The Thunder were down by 14 points to the Magic halfway through the fourth quarter. They had been down 21 in the third. This was also their third game in four nights.
They lost by 12 against the Rockets three days before, when Russell Westbrook scored 18 points in the fourth quarter and at one point brought his team to within nine after the Thunder had been down by 20-plus. They beat the Mavericks a day later after being down by 13 points with 3:30 left in the game, and Westbrook scored 16 of the Thunder’s last 18 points. In the fourth quarter overtime against the Magic on Wednesday night, he scored 26 points.
Westbrook’s game-tying shot was an otherwise reckless transition three over two defenders with mere seconds left on the clock. But he was hot. And no one else on that team deserved the glory or burden of that shot more than him. The basket put him at 50 points. He would go on to have 57 total, the most points ever scored while recording a triple-double.
There’s an entry in Kafka’s Blue Octavo Notebooks where he writes: "Atlas was permitted the opinion that he was at liberty, if he wished, to drop the Earth and creep away; but this opinion was all that he was permitted."
The Thunder are 31-7 when Westbrook has a triple-double. They have only won 43 games total. What he does — these consistently ridiculous performances that have to be reduced and boxed into the category of “triple-double” to be more easily understood — is wholly out of necessity.
The Thunder needed Westbrook to have a once-in-a-generation season, otherwise they would be lost. They needed him to score 19 points in the fourth, or they would have lost to the Magic. They needed him to be their be-all and end-all, because that is the only way that they can survive, much less thrive.
Inflated rebound numbers be damned — this is not a case of stats padding. Westbrook could very well do less, but he would do so knowing that his team would more likely lose. He could satisfy the critics and preserve himself by lessening his burden of carrying the team, but he would be purposely putting the Thunder in a vulnerable position. For someone who wants to win every game, that is not an option, not even in overtime during his third game in four days.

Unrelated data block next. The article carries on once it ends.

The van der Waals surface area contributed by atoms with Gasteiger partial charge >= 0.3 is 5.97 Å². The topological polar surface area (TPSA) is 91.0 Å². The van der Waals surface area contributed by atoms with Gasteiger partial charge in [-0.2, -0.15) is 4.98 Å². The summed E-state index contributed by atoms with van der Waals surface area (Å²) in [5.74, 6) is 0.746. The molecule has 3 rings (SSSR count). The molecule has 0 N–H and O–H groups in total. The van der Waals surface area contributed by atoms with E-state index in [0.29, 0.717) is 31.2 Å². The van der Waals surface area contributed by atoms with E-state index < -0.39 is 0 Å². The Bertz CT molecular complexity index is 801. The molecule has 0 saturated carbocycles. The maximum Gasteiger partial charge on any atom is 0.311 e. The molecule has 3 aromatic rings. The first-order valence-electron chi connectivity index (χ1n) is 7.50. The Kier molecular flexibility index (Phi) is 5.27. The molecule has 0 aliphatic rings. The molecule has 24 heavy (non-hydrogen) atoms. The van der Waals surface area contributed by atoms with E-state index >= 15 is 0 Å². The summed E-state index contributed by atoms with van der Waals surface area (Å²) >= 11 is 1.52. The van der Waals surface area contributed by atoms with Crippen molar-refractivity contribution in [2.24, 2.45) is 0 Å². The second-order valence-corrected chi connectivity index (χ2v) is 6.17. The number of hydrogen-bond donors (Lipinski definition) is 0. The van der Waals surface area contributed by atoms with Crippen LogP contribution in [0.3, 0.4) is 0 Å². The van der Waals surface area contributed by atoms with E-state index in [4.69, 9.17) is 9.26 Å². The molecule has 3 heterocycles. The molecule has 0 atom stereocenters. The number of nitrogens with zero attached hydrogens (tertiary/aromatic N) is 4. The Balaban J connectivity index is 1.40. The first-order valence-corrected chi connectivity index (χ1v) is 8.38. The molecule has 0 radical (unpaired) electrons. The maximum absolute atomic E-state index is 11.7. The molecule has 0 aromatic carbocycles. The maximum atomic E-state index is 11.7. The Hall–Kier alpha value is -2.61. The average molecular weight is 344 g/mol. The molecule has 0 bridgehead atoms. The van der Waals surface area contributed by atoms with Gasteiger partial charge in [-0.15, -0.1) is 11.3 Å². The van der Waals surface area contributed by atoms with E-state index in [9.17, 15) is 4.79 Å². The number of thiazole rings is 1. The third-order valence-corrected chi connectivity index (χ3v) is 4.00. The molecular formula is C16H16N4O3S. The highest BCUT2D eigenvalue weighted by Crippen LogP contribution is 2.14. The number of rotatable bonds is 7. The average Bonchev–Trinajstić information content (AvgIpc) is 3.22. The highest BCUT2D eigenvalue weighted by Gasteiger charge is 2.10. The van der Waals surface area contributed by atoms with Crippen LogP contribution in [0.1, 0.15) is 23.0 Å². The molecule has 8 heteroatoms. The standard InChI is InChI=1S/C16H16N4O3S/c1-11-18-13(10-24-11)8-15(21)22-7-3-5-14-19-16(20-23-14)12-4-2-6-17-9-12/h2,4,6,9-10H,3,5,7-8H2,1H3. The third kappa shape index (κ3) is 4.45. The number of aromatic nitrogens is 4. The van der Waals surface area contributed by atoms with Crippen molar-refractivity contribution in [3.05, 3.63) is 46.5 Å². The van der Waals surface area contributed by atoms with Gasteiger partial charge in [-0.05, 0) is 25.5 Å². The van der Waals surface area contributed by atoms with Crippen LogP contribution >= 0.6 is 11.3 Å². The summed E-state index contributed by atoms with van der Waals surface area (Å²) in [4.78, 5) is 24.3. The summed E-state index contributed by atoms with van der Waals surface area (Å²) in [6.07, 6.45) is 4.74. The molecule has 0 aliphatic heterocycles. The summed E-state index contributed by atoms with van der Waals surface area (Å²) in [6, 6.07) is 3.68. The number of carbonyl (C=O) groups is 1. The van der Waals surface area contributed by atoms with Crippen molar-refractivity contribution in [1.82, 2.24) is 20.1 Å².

Westbrook does not have empty triple-doubles, he has “I will drag us as far as I can” triple-doubles.
This effort against the Magic makes the swipe that the Rockets took at his season seem even sillier.
There is nothing bad that can be said about James Harden, and there’s no need to admonish him in favor of Westbrook. He is having a fantastic season of his own, and if he wins MVP, he would deserve it. Harden has done wonders for the Rockets while raising his play to incredible and unforeseen levels. Anyone who besmirches someone to praise another lacks a strong argument, and is probably just a hater.
But we’ve gotten to a point in the MVP argument where Westbrook is disregarded because he’s not as efficient as Harden, because he’s not the playmaker in a Mike D'Antoni offense, because of a small percentage difference — 3 percent — in uncontested rebounds.
We’re also at a point where certain stats about how each team’s offense performs without the two MVP candidates on the court, and how much each player raises his team’s play when they do come in the game, are being ignored for devious reasons — where advanced statistics are no longer being used to illuminate, but rather to wash away wonder and push an agenda of expertise.
Westbrook is not James Harden. He doesn’t have to be.
He is Russell Westbrook, and he is doing things this season that should only be possible in Japanese anime. There is no need to do mental and analytical gymnastics to reason yourself out of the wonder of his season. He has scored the most points ever in a triple-double, and he has gone perfect from the field in another one. He has snatched victory away from other teams by sheer will, as he did against the Mavericks and Magic, and against the Grizzlies when he scored 15 points with 2:35 left to play. He has done that and so much more, so that every Thunder game is a must-watch just to see what he comes up with next.
That is his case for MVP. The only reason that the Thunder are in the playoffs — why they’re even a subject of discussion — is that Westbrook refused to let them fall apart. If he should win MVP, and he deserves it as much as Harden does, it is because he’s willing and capable of having a once in a lifetime season — full of absurd numbers, shattered records, and unimaginable comebacks — to push himself and his team as far as they’ll go. That is something to be rewarded, not disparaged.